Diana Krall opens summer outdoor concert series with jazz
June 16, 2011
The honeyed heat of Diana Krall’s voice adds to the intimacy of romance, fuses generations of jazz lovers and Saturday, June 18, will melt the lingering snowpack.
Ushering the warm weather season into the region Krall and her band, with special guest Mose Allison, opens the 2011 Lake Tahoe Summer Concert Series at Harveys in Stateline.
Excited is how the multiple-award winning musician describes her return to the area and the chance to reconnect with her band members.
The last time they gathered was during this past spring when they accompanied Sir Paul McCartney as he laid down tracks for his upcoming standards album.
Even for the top selling contralto, honored with multiple Grammys, Junos and recipient of the Orders of Canada and British Columbia by her native country, the chance to record with the former Beatle was “pretty thrilling.”
Krall played at the Lake Tahoe Outdoor Arena at Harveys in 2007, co-headlining with trumpet player Chris Botti.
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For this musical storyteller her three decade career is frequently embroidered by colorful strands of others’ talents – both in and out of the recording booth. She has sung with Tony Bennett and Ray Charles, produced Barbra Streisand’s last album and counts legendary producer Tommy LiPuma as part of the team that creates the magic behind the music and words.
Growing up in a family enraptured by various musical genres provided the 46-year-old Krall an early start to her career. A collision of styles occurred during the late 1960s and early ’70s as ballad singers struggled against the rise of heavy metal and soulful lyrics were lost to acid rock’s often improvised instrumentals.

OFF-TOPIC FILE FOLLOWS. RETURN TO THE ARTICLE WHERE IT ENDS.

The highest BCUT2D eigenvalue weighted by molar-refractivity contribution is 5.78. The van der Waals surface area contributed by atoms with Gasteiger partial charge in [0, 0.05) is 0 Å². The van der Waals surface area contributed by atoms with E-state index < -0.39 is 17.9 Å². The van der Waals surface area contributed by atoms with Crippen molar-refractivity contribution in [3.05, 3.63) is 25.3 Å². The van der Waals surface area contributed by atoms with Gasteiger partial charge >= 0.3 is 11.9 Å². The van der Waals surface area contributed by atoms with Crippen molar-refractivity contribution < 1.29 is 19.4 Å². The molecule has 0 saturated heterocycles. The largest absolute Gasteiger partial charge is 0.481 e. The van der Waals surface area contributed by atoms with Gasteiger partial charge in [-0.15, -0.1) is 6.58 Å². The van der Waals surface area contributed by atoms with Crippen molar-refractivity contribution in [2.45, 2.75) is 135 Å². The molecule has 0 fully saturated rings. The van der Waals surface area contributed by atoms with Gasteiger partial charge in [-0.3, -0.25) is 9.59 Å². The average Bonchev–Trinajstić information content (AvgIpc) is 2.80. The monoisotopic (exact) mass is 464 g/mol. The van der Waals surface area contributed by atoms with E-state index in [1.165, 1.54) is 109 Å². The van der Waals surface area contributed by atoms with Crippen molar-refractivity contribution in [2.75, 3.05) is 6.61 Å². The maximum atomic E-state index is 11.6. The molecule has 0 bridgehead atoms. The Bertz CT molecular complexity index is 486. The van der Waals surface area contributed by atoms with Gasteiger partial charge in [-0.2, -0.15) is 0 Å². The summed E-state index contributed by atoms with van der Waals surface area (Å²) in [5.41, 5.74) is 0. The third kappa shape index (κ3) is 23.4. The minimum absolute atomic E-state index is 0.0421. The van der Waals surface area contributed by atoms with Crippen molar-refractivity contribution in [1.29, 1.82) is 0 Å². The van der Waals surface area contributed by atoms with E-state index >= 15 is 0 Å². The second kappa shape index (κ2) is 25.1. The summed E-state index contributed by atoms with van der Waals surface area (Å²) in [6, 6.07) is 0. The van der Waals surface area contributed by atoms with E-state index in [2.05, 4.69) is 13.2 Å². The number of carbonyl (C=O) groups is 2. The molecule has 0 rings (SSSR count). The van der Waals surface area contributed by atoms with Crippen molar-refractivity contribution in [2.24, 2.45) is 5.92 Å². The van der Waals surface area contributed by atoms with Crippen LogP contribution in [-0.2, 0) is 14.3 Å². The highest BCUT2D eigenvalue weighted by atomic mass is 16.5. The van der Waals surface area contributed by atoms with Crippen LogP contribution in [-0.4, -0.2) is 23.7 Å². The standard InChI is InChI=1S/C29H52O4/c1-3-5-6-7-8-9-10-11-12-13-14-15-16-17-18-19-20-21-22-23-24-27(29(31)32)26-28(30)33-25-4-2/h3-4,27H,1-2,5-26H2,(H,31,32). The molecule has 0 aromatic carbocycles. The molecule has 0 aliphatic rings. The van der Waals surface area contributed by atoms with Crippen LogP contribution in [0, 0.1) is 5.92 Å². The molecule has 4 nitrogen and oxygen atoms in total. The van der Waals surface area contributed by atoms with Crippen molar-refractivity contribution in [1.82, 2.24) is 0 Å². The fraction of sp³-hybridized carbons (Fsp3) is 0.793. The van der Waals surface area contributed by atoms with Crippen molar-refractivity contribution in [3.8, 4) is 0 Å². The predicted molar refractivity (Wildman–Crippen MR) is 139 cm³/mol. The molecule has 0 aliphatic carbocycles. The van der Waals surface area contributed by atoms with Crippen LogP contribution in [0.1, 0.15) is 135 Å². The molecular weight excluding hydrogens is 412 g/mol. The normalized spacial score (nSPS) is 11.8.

Through the turmoil of stylings Krall first began playing piano in her home province of British Columbia. The desire to perform carried her from performing at local gigs to receiving a scholarship at Boston’s prestigious Berklee School of Music. Already enamored with jazz her training coincided with the desire to learn from those whose fame was already established.
“I was listening to Ray Brown when it wasn’t cool,” she said, referring to the bassist who had played with Duke Ellington, Dizzy Gillespie and had been married to Ella Fitzgerald.
His mentorship increased when she arrived in Los Angeles to play the piano. In the city of angels her own band of them grew through people like bassist John Clayton and pianist Jimmy Rowles. Each offered valued guidance to further develop her gifts like Rowles encouraging her to overcome her doubts and add the sensuality of her deep voice to the act.
The advice was sterling and evident to everyone listening to Krall’s 1993 debut album, “Stepping Out”.
Eleven albums have followed. Each revealed more of Krall’s journey as a pianist and vocalist. 2004’s “Live at the Montreal Jazz Festival” demonstrated her gifts as a songwriter.
She finds inspiration in all things.
The 5-year-old twin sons she shares with husband and fellow musician, Elvis Costello, provide musical musings as does watching the parade of humanity pass a neighborhood restaurant near their home in New York City’s West Village.
“Life is marching by,” she said.
Additionally, she thrills to the burgeoning talents of young musicians such as pianist Gerald Clayton whose ability to capture the Motown sounds of Stevie Wonder and the swinging Caribbean style of Monty Alexander are “unbelievable.”
Karriem Riggins is her drummer on this tour. Riggins’ skills also include being a hip-hop producer and musician.
“I am sure there are people in the jazz world who have no idea how successful he is in hip-hop and the same applies to those hip-hop fans who do not know about his jazz connections,” Krall said.
When asked what fans can expect at Saturday night’s concert Krall did not offer a play list. She assured the love shared among her and the band would transcend beyond the stage.
“If we have a good time, everyone will have a good time,” she said.